MSU does its slurry seeding with a commercial tanker equipped with a rear-mounted rolling-tine aerator (an AerWay) and a sub-surface deposition slurry system (SSD). The aerator is ground driven with sets of four eight-inch tines spaced at 7 1/2 inches between sets. The gang angle can be adjusted. Cover crop seed is mixed with manure in the tank and passes through a hydraulic rotating distributor and through drop tubes to fractured and loosened soil behind each set of rolling tines.
Although MSU’s work has been primarily with cover crops, they let some winter wheat and cereal rye test plots seeded after corn silage to go to grain to measure yield and found no significant difference in grain yield between winter wheat slurry seeded with 5,000 gallons per acre of dairy manure and drilled wheat with 50 pounds of commercial nitrogen in the spring. The wheat yielded 75 to 80 bushels, the cereal rye 65 to 70 bushels.
They compared commercial variety of winter wheat (Vinson) and a common variety of cereal rye established in late September in corn silage stubble. Specific treatments were: Surface manure, no tillage, no seed; wheat, 2 bushels per acre, no-till drill, 50 pounds of N; wheat, 2 bushels, slurry seed, 5 percent gang angle; wheat, 2 bushels, slurry seed, 10 percent gang angle; wheat, 4 bushels, slurry seed, 5 percent gang angle; wheat, 4 bushels, slurry seed, 10 percent gang angle; cereal rye, 2 bushels, 5 percent gang angle; and cereal rye, 2 bushels, 10 percent gang angle.
The wheat was sown with a Great Plains no-till drill (Sept. 24) and both wheat and cereal rye were sown with a new manure slurry-enriched seeding process (Sept. 29). The seed-laden dairy slurry was applied at 5,000 gallons. The slurry (9.5 percent solids, sawdust bedding) provided 125 pounds per acre of total N, 43 pounds of phosphorus and 140 of potassium K.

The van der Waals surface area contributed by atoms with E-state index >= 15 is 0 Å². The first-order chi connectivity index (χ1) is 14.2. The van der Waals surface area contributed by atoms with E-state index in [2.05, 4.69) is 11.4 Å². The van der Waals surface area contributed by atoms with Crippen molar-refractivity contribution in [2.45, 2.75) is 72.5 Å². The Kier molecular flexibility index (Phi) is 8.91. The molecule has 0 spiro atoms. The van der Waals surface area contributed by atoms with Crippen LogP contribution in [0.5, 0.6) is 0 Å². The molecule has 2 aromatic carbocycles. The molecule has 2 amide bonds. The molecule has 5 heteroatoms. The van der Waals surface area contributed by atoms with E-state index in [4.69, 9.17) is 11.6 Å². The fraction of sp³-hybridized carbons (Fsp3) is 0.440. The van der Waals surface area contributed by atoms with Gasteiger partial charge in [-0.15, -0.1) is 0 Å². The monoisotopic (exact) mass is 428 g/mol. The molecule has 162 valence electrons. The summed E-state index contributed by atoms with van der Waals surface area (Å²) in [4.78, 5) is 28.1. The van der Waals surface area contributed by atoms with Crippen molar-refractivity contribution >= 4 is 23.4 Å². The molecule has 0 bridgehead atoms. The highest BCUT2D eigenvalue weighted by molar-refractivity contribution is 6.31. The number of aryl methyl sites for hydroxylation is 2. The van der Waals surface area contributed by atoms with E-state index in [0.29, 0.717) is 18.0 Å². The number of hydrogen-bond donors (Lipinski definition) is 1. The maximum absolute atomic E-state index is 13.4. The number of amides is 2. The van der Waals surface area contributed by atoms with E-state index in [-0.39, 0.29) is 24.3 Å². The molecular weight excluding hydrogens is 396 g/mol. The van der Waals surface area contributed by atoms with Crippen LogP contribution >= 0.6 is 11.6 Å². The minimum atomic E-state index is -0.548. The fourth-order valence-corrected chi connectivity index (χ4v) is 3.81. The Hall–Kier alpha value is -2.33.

“Manure slurry-enriched seeding of wheat and cereal rye cover crops in untilled corn silage stubble was an efficient and effective establishment method,” Harrigan states. “The cereal grain cover crops suppressed weed growth, and manure application did not increase weed competition in the subsequent cover crop.”
MSU has also explored slurry-seeding forages for late-season grazing. Forage rape (Barkant variety at 6 pounds per acre), forage turnip (Pasja variety, also at 6 pounds per acre), brown midrib sorghum-Sudangrass (Sudex variety at 30 pounds per acre) and common oats (at 64 pounds per acre) were sown in untilled wheat stubble on a sandy loam soil in August. Two seeding methods were compared: Conservation tillage with two passes of a combination tillage tool (12-foot Kongskilde Triple-K, 3-inch tillage depth) and slurry seeding with aeration tillage and seed-laden swine slurry (10-degree gang angle, 6,000 gallons per acre). Fifty pounds per acre of nitrogen (as urea) was applied to the tilled-and-drilled plots before tillage and planting. No commercial N was applied to the slurry-seeded plots. The Sudex and oats were harvested Oct. 21, the rape and turnip Oct. 27.
According to Harrigan, the weather was hot and dry in August. The tilled-and-drilled oat stand (43 plants per square foot) was significantly greater than the slurry-seeded stand (24 plants), but there was no difference between the tilled-and-drilled and slurry-seeded forage rape, forage turnip or Sudex stands. (Sudex did not establish well with either seeding method.)
Forage rape and forage turnip yielded better than sorghum-Sudangrass and oats, but there were no significant differences within a crop due to the seeding method. Harrigan concluded that slurry seeding of forage turnips, forage rape, oats and other forages in wheat stubble is an effective alternative for establishing late-season grazing crops to extend the grazing season.